COA upholds domestic battery conviction

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A trial court did not abuse its discretion when it denied a man accused of hitting his live-in girlfriend the opportunity to cross-examine her about a past domestic battery incident, the Court of Appeals concluded.

Matthew Manuel faced several domestic battery and battery charges stemming from an incident involving D.S., with whom he lived for eight years and had a child. He also helped raise her child from a previous relationship. When Manuel saw D.S. delete an email on her computer, and she refused to tell him what she deleted, he got angry and hit her on the forehead with a cell phone. They argued and he ended up throwing the laptop on the floor and hit her on the head with it twice before grabbing D.S. and choking her.

D.S. called 911 when Manuel left the home to take their daughter’s computer to his car.

Manuel was convicted of the four charges, which were all merged into his Class D felony domestic battery conviction.

He claimed on appeal the trial court should have allowed him to ask D.S. more about a domestic battery charge in 2005 that was dropped. The state objected because it didn’t know about the specifics of the incident; Manuel argued it was relevant because it related to D.S.’s credibility as a witness. The charges were dropped after D.S. talked to the state, and he wanted to know whether she filed a recantation admitting the abuse never happened. The appellate court concluded that evidence of D.S.’s recantation was precluded under Ind. Evid. R. 608(b).

Manuel also argued the state was improperly allowed to bolster the truthfulness of D.S.’s testimony. The state asked if D.S. had been truthful about what happened in the laptop incident, which came after the defense counsel elicited testimony from D.S. that attempted to impeach her credibility. She gave conflicting answers regarding when Manuel first hit her or whether he went outside during the incident.

“Because the impeachment related to truthfulness, we further conclude that questioning D.S. on re-direct regarding whether she had testified truthfully logically refuted the specific focus of Manuel’s attack,” Judge Patricia Riley wrote. “Thus, the State’s question was properly intended to rehabilitate its witness, rather than bolster her testimony, and the trial court did not abuse its discretion in allowing the question.”

Finally, the Court of Appeals concluded that the state presented sufficient evidence to support Manuel’s conviction. Even though the two children were not in the same room at the time of the incident, they were present in their bedrooms and one child testified she could hear them arguing and it made her sad. The judges also rejected Manuel’s claim that D.S.’s testimony was incredibly dubious.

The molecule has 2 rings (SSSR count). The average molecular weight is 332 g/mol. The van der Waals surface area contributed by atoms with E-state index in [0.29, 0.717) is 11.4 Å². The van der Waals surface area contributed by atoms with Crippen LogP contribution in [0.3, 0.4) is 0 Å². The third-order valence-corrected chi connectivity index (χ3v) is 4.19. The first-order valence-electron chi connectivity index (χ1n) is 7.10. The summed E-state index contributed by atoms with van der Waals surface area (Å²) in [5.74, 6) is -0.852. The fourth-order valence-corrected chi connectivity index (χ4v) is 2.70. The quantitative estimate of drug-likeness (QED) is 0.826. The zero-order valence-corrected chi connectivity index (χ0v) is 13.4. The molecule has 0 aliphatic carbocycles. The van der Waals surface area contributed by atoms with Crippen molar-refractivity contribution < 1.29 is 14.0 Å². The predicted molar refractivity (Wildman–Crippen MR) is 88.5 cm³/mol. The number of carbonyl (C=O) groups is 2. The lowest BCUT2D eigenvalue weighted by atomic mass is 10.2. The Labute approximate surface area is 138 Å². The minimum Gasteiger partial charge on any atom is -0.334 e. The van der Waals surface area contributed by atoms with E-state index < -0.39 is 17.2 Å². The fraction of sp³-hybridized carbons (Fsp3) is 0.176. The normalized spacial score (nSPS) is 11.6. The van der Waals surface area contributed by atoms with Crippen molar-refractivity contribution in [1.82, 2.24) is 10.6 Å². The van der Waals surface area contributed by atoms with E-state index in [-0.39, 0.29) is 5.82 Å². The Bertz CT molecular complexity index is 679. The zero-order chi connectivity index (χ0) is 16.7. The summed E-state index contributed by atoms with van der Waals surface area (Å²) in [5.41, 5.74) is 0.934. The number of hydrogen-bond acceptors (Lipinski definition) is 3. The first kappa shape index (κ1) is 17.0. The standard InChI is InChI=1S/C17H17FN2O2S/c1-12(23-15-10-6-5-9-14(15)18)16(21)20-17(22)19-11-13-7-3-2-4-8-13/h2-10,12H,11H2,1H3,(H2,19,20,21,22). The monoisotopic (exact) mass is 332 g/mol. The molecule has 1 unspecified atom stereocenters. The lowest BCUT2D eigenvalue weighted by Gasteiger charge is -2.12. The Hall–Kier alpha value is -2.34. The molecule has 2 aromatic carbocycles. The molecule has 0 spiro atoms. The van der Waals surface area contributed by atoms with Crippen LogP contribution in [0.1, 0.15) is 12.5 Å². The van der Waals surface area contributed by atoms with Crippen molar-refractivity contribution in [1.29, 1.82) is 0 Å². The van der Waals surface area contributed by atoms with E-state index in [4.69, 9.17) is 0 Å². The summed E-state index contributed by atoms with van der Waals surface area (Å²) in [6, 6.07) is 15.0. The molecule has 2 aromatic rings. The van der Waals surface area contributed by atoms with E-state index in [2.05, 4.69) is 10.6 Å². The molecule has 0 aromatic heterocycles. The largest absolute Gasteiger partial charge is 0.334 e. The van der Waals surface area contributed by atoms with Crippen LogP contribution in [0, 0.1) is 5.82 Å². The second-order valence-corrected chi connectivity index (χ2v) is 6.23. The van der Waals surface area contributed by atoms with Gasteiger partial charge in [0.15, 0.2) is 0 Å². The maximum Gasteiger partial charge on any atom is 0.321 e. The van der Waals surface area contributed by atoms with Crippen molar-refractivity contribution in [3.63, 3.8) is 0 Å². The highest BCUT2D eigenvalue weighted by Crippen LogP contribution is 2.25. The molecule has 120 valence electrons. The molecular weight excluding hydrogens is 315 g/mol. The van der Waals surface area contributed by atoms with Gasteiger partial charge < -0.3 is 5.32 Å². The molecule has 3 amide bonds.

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  1. Great observation Smith. By my lights, speaking personally, they already have. They counted my religious perspective in a pro-life context as a symptom of mental illness and then violated all semblance of due process to banish me for life from the Indiana bar. The headline reveals the truth of the Hoosier elite's animus. Details here: Denied 2016 petition for cert (this time around): (“2016Pet”) Amicus brief 2016: (“2016Amici”) As many may recall, I was banned for five years for failing to "repent" of my religious views on life and the law when a bar examiner demanded it of me, resulting in a time out to reconsider my "clinging." The time out did not work, so now I am banned for life. Here is the five year time out order: Denied 2010 petition for cert (from the 2009 denial and five year banishment): (“2010Pet”) Read this quickly if you are going to read it, the elites will likely demand it be pulled down or pile comments on to bury it. (As they have buried me.)

  2. if the proabortion zealots and intolerant secularist anti-religious bigots keep on shutting down every hint of religious observance in american society, or attacking every ounce of respect that the state may have left for it, they may just break off their teeth.

  3. "drug dealers and traffickers need to be locked up". "we cannot afford just to continue to build prisons". "drug abuse is strangling many families and communities". "establishing more treatment and prevention programs will also be priorities". Seems to be what politicians have been saying for at least three decades now. If these are the most original thoughts these two have on the issues of drug trafficking and drug abuse, then we're no closer to solving the problem than we were back in the 90s when crack cocaine was the epidemic. We really need to begin demanding more original thought from those we elect to office. We also need to begin to accept that each of us is part of the solution to a problem that government cannot solve.

  4. What is with the bias exclusion of the only candidate that made sense, Rex Bell? The Democrat and Republican Party have created this problem, why on earth would anyone believe they are able to fix it without pushing government into matters it doesn't belong?

  5. This is what happens when daddy hands over a business to his moron son and thinks that everything will be ok. this bankruptcy is nothing more than Gary pulling the strings to never pay the creditors that he and his son have ripped off. they are scum and they know it.